Cross-posted from the OSTP blog.
Today we have reached the end of Phase Three of our public access policy forum.
We sincerely thank every one of you for taking the time to provide such valuable commentary on this topic. As previously mentioned, due to the busy holiday season we will be re-opening the forum for a two-week bonus session beginning immediately. In this final session we will be soliciting comments on all the topics discussed in the three previous phases, and may periodically ask during the course of these two weeks that participants focus on a few key issues that we feel warrant additional attention.
Phase Three focused on management—particularly how to ensure compliance, how to accurately measure success, and the Federal government’s role in guaranteeing the most effective public access policy.
One clear theme throughout your comments was the need for a public access policy that is simple and could be implemented quickly. You discussed the drawbacks to a policy process that “sacrifices the good for the sake of the perfect” and encouraged even partial steps that would take the process in the direction of greater access. In terms of compliance, the majority of you focused on the need for a clear mandate that is uniform across agencies. Some suggested the use of monetary sanctions for noncompliance, or withholding future funds for a particular research area until the requirements are met. You said uniform standards across agencies would streamline the submission process.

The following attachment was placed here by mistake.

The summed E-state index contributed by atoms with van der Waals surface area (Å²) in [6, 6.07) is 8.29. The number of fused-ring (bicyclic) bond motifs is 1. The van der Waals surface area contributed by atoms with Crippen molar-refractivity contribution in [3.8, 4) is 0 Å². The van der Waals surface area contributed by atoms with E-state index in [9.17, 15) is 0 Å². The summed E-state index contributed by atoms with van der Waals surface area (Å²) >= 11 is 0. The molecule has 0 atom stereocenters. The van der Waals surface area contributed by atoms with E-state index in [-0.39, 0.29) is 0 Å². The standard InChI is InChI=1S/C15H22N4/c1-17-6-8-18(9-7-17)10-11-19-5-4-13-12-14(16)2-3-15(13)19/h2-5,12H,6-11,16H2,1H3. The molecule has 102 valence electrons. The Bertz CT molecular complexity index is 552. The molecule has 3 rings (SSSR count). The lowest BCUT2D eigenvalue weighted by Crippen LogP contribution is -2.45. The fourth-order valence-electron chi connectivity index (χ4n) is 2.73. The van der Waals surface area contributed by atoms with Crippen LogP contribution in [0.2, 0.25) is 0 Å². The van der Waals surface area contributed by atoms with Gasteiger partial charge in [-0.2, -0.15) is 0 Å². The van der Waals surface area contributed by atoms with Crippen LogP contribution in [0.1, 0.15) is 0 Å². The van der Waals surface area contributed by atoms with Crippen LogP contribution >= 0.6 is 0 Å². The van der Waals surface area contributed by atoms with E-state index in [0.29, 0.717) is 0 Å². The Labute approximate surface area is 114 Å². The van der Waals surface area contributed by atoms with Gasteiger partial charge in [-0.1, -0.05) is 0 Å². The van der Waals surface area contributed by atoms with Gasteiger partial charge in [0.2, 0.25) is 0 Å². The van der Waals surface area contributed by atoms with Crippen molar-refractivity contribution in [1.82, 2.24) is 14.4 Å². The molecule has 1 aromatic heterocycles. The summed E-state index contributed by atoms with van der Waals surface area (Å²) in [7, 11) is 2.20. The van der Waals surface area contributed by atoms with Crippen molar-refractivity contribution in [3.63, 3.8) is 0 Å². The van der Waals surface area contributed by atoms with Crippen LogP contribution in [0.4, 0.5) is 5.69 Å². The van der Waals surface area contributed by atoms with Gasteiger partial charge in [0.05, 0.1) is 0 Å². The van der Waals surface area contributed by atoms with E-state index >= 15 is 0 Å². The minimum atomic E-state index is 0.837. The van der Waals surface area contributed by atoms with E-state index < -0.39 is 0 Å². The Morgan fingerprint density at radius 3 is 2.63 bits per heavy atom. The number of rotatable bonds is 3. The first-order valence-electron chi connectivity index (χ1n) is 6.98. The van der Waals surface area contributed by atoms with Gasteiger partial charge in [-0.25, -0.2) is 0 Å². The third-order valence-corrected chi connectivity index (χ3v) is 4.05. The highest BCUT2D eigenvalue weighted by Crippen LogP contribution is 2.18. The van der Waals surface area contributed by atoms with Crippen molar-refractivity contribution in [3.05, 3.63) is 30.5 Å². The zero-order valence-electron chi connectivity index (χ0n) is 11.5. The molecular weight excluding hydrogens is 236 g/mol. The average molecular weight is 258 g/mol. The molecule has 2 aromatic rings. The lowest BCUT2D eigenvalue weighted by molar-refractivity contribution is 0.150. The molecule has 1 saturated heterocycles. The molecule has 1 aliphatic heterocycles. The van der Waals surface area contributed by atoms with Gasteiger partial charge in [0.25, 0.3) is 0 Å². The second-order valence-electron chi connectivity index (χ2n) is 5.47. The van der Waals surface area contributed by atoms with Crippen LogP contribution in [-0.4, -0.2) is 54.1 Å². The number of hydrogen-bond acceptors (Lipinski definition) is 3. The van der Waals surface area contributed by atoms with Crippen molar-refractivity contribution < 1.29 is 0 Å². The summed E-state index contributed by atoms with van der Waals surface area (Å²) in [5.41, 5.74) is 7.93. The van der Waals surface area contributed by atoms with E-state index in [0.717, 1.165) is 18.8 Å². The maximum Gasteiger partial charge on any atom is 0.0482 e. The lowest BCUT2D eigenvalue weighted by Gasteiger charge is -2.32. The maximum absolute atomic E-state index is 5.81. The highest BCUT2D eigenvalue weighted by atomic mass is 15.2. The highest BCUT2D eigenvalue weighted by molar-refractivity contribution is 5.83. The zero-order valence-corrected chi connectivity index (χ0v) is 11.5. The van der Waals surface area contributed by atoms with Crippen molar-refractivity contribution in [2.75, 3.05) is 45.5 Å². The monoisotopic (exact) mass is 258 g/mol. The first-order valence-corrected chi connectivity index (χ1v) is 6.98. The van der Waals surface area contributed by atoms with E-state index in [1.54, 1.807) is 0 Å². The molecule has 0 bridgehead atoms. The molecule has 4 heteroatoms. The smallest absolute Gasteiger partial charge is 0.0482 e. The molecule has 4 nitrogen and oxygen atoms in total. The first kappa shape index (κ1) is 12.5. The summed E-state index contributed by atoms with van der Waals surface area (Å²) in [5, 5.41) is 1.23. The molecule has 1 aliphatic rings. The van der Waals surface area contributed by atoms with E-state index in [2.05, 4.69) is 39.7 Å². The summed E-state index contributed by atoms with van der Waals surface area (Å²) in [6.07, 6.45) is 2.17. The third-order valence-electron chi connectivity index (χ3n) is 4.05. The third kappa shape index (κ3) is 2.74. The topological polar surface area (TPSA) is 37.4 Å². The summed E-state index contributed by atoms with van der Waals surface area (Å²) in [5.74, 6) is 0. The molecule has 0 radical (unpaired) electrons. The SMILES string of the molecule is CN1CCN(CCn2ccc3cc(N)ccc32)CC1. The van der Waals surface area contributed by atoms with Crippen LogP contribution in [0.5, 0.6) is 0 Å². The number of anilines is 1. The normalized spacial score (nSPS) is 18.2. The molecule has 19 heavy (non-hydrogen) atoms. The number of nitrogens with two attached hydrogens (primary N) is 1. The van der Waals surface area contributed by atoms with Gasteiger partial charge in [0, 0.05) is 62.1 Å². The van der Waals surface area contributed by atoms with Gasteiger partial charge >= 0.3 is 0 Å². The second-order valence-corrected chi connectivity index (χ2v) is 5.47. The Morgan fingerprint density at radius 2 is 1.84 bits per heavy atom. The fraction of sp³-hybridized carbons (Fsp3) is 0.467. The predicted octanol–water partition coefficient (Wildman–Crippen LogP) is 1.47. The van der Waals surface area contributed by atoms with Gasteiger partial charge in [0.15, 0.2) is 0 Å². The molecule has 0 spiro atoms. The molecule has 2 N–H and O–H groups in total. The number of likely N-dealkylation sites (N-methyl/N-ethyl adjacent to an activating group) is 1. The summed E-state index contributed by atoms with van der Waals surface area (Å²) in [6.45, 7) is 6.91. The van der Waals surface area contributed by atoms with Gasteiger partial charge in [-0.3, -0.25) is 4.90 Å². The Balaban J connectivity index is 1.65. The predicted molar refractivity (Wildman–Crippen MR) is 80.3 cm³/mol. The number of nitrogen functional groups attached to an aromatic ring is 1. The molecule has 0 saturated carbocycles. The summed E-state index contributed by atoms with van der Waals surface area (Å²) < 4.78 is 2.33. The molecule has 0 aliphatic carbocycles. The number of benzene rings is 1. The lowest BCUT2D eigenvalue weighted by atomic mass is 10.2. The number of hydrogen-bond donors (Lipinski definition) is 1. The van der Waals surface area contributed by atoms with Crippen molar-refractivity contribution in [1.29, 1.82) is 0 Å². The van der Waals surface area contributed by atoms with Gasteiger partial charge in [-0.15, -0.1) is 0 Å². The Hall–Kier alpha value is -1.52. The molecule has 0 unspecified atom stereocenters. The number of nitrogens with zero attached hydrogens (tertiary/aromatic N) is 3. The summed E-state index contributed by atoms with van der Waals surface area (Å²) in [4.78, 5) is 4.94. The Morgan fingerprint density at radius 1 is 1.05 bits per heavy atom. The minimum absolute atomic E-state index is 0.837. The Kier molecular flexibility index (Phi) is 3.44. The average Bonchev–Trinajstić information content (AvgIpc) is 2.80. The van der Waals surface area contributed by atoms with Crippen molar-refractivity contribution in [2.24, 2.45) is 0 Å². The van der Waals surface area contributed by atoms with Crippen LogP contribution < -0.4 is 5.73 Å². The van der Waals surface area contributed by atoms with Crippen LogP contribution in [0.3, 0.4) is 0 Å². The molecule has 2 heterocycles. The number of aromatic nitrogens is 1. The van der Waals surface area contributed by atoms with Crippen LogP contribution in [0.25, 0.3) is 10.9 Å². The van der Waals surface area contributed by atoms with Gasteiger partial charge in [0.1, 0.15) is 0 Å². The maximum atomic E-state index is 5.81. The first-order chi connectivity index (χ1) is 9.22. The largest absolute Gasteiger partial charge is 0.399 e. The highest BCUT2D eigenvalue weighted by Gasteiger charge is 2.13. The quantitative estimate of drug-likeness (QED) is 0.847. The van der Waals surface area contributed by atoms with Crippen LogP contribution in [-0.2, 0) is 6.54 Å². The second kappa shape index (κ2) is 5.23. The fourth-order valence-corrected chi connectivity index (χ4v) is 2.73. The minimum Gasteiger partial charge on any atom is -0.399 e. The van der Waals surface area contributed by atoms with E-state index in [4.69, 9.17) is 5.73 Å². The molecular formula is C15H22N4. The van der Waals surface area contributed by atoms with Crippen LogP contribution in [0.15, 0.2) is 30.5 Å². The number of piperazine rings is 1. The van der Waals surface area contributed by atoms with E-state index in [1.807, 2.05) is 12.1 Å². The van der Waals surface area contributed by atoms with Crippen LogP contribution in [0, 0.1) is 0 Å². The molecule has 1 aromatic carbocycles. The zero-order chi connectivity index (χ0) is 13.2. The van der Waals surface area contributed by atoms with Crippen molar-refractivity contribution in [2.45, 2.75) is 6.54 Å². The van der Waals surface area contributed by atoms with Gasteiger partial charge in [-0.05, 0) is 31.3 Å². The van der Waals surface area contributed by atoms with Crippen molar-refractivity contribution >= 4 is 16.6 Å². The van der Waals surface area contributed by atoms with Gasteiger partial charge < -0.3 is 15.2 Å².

Many of you provided examples of organizations that could serve as models with regard to evaluation processes. Some suggested measuring federally-funded research citations, or tracking the number of views or hits that each submission receives. Others thought a better metric would be to determine how improved access to electronic resources leads to greater overall productivity, and suggested tracking the requests for certain datasets and then analyzing the product that results.
Finally, you engaged in a great discussion concerning the role of the Federal government. Most of you agreed that the government’s main role is to ensure compliance, but you also cautioned that a burdensome compliance mechanism could be counterproductive. Another theme of the discussion was the need for a centralized depository location. Though some of you suggested using university libraries as a depository, the overall consensus seemed to lean toward the belief that this format would be unduly burdensome on universities. Many of you commented that creating one site where researchers may click and deposit their work is the most efficient way to ensure not only compliance but also the greatest degree of public access. One idea was to house a long-term repository within the Library of Congress, which would accept and store articles and make them available to the public.
Once again thank you to all who participated; your comments and suggestions are genuinely appreciated. Now, for those of you who have been caught up with the holidays or have simply procrastinated, please take some time to share your thoughts on the OSTP blog as we extend this public forum through January 14th.